Saturday, February 2, 2008

After Fra Bartolommeo



after Fra Bartolommeo (1472-1517)
Farm on the Slope of a Hill, with a Winepress Under an Arbor


I made this drawing last year and just came across it while preparing for next week's drawing class. I copied it from one of my most favorite books, Curtis O. Baer's Landscape Drawings. Baer writes
"From Fra Bartolommeo, few drawings of landscape were known until 1957 when an album of forty-one sheets appeared on the London market. The volume was assembled in the eighteenth century, but it is likely that most of the drawings were done at one time. They have relatively uniform sizes, the style is homogeneous, the views are varied. It has been proposed that the artist drew them on his journey to Venice in 1508, or after he moved to the monastery of Santa Maria Maddalena in the Val Mugnone, 1514; but this is conjectural.

...the landscapes show a facet of the early sixteenth century which had so far remained little known. They transport the beholder into a countryside with small towns, water mills, old farms, amidst rocks and forests; he follows the travelers along the roads, he fairly breathes the limpid air. Fra Bartolommeeo's art, blending clarity with grace, is purest "lingua toscana" at its most felicitous moment."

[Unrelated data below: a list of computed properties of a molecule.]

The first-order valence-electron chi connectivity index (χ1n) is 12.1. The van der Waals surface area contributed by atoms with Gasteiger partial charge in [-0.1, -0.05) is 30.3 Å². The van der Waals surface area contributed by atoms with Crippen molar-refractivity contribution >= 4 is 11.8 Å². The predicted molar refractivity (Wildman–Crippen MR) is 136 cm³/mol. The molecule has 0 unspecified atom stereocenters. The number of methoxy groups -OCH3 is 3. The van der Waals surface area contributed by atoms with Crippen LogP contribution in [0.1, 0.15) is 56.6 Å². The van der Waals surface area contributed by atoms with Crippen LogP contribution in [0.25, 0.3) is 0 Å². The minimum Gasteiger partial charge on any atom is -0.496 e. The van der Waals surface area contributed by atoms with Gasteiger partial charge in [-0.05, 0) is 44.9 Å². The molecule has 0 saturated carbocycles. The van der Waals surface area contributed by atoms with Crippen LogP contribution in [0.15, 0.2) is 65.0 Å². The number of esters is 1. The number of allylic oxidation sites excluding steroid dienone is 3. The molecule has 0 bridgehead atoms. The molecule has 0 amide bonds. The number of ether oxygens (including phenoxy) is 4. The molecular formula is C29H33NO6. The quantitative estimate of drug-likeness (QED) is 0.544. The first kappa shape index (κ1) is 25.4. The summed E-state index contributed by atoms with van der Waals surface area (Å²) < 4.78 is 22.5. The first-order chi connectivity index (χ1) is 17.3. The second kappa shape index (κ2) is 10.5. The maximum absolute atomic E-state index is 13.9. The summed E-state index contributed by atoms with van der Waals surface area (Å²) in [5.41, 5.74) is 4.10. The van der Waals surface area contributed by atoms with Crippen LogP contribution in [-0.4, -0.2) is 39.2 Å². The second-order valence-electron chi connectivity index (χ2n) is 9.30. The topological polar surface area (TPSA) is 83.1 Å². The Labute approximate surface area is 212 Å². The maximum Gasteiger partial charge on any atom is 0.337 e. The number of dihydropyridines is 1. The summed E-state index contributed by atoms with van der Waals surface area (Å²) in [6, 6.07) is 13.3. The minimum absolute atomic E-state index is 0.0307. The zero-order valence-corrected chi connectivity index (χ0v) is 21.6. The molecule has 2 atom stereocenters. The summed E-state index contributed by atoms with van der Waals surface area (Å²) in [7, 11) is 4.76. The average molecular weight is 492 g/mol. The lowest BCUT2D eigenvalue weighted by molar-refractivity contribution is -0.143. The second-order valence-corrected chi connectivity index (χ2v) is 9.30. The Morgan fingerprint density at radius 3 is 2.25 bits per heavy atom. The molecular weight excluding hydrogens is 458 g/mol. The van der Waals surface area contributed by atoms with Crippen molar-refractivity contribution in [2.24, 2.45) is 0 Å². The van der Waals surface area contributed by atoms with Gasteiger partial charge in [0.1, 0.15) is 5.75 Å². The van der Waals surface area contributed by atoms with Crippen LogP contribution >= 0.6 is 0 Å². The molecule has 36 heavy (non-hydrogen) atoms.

2 comments:

Mineke Reinders said...

Lovely, Suzanne. Both your drawing and Bear's quote about Fra Bartollomeo. Thanks for sharing them.

Mary Sheehan Winn said...

Makes me a bit nostalgic for all the 'old' scenery which would include the masted ships of long ago. I think copying is a good way to learn. Though I haven't done it much.qfduai

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